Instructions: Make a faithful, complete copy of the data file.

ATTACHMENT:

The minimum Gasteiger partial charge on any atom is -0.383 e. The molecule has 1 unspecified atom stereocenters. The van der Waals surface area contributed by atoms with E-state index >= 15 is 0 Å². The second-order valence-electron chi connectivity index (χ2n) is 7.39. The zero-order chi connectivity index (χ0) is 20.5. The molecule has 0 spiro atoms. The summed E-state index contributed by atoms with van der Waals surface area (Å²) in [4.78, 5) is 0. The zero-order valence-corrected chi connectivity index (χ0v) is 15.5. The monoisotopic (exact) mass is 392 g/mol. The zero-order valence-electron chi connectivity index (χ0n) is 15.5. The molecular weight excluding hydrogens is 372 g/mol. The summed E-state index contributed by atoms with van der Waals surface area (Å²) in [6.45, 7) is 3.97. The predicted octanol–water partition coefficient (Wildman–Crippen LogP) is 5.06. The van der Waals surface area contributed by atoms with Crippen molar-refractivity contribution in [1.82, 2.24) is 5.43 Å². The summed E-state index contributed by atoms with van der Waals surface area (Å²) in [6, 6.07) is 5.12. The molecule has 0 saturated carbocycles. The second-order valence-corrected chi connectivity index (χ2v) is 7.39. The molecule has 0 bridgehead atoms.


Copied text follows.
The minimum Gasteiger partial charge on any atom is -0.383 e. The molecule has 1 unspecified atom stereocenters. The van der Waals surface area contributed by atoms with E-state index >= 15 is 0 Å². The second-order valence-electron chi connectivity index (χ2n) is 7.39. The zero-order chi connectivity index (χ0) is 20.5. The molecule has 0 spiro atoms. The summed E-state index contributed by atoms with van der Waals surface area (Å²) in [4.78, 5) is 0. The zero-order valence-corrected chi connectivity index (χ0v) is 15.5. The monoisotopic (exact) mass is 392 g/mol. The zero-order valence-electron chi connectivity index (χ0n) is 15.5. The molecular weight excluding hydrogens is 372 g/mol. The summed E-state index contributed by atoms with van der Waals surface area (Å²) in [6.45, 7) is 3.97. The predicted octanol–water partition coefficient (Wildman–Crippen LogP) is 5.06. The van der Waals surface area contributed by atoms with Crippen molar-refractivity contribution in [1.82, 2.24) is 5.43 Å². The summed E-state index contributed by atoms with van der Waals surface area (Å²) in [6, 6.07) is 5.12. The molecule has 0 saturated carbocycles. The second-order valence-corrected chi connectivity index (χ2v) is 7.39. The molecule has 0 bridgehead atoms.